While neither haes an offeecial leid, New Mexico haes laws providin for the uise o baith Inglis an Spaingie, as Louisiana daes for Inglis an French.[11] Ither states, sic as Californie, mandate the publication o Spainyie versions o certaint govrenment documents includin court forms.[12] Several insular territories grant offeecial recognition tae thair native leids, alang wi Inglis: Samoan an Chamorro are recognisit bi American Samoa an Guam, respectively; Carolinian an Chamorro are recognisit bi the Northren Mariana Islands; Spaingie is an offeecial leid o Puerto Rico.


Releegion in the Unitit States
Releegion Percent
Roman Catholic
ither Christian
ither nan-Christian releegions
Nae releegion
Pew Research Center, 2008[1]

Releegion in the Unitit States haes a heich adherence level, compared tae ither developit kintras, an diversity in beliefs. The First Amendment tae the kintra's Constitution prevents the Federal govrenment frae makkin ony "law respectin an establishment o releegion, or prohibitin the free exercise thareo." The U.S. Supreme Court haes interpretit this as preventin the govrenment frae haein ony authority in releegion. A majority o Americans report that releegion plays a "vera important" role in thair lives, a proportion unuisual amang developit naitions, awtho seemilar tae the ither naitions o the Americas.[13] Mony faiths hae flourished in the Unitit States, includin baith later imports spannin the kintra's multicultural immigrant heritage, as well as those foondit athin the kintra; thir hae led the Unitit States tae acome the maist releegiously diverse kintra in the warld.[14]

The majority o Americans (76%) identify thairsels as Christians, maistly athin Protestant an Catholic denominations, accoontin for 51% an 25% o the population respectively.[15] Nan-Christian releegions (includin Buddhism, Hinduism, Islam, an Judaism), collectively mak up aboot 4% tae 5% o the adult population.[15][16][17] Anither 15% o the adult population identifees as haein nae releegious belief or nae releegious affiliation.[15] Accordin tae the American Religious Identification Survey, releegious belief varies considerably athort the kintra: 59% o Americans livin in Wastren states (the "Unchurched Belt") report a belief in God, yet in the Sooth (the "Bible Belt") the figur is as heich as 86%.[15][18]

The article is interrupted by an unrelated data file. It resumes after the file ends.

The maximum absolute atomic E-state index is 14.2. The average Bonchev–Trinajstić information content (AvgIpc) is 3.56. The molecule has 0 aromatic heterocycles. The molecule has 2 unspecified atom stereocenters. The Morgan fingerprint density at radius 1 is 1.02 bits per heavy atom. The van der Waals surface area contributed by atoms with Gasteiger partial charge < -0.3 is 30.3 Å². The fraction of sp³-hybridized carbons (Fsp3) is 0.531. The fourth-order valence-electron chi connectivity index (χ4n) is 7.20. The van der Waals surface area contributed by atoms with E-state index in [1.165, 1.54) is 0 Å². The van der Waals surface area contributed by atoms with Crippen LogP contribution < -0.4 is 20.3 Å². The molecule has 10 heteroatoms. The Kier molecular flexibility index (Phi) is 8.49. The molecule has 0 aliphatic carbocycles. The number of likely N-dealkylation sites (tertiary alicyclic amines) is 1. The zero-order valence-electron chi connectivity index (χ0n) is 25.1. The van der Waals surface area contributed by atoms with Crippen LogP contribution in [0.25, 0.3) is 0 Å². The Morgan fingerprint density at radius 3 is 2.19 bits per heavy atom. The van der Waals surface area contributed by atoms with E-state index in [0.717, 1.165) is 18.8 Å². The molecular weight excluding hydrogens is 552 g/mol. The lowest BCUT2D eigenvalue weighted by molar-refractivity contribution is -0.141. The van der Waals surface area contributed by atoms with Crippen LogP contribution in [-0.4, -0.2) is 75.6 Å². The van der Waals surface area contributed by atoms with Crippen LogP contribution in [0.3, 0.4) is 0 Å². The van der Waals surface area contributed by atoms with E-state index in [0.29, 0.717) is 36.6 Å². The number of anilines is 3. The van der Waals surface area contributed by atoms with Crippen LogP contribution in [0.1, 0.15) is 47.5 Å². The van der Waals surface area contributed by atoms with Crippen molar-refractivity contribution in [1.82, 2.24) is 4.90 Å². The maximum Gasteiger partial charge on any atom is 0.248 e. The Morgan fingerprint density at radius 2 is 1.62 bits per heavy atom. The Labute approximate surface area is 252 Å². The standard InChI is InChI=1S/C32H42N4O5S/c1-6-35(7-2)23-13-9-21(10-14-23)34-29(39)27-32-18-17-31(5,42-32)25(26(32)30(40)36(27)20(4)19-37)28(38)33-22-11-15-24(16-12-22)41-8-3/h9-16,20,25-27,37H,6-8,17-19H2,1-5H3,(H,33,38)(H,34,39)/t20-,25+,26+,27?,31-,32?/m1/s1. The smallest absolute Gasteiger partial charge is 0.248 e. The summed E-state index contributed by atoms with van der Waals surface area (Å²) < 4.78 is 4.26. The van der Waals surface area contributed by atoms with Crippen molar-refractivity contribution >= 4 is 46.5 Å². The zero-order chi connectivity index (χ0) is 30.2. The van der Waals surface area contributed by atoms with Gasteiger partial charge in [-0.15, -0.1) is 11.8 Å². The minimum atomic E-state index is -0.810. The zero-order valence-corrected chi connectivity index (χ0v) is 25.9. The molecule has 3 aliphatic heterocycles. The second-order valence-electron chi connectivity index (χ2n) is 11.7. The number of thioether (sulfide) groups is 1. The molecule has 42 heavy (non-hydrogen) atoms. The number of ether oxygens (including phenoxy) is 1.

The development o the cultur o the Unitit States o Americae haes been markit bi a tension atween twa strang soorces o inspiration: European ideals, especially Breetish; an domestic oreeginality, sic as Jeffersonian democracy.[19][20] Thomas Jefferson's Notes on the State of Virginia wis aiblins the first influential domestic cultural critique bi an American.

American cultur encompasses tradeetions, ideals, customs, beliefs, values, airts, fowklore an innovations developit baith domestically an importit via colonisation an immigration frae the Breetish Isles. Prevalent ideas an ideals which evolvit domestically sic as important naitional holidays, uniquely American sports, proud militar tradeetion, an innovations in the airts an entertainment gie a strang sense o naitional pride amang the population as a whole.

See an aw



  1. a b c d Luis Lug; Sandra Stencel; John Green; Gregory Smith; Dan Cox; Allison Pond; Tracy Miller; Elixabeth Podrebarac; Michelle Ralston (Februar 2008). "U.S. Religious Landscape Survey" (PDF). The Pew Forum on Religion & Public Life. Pew Research Center. Retrieved 12 Februar 2012.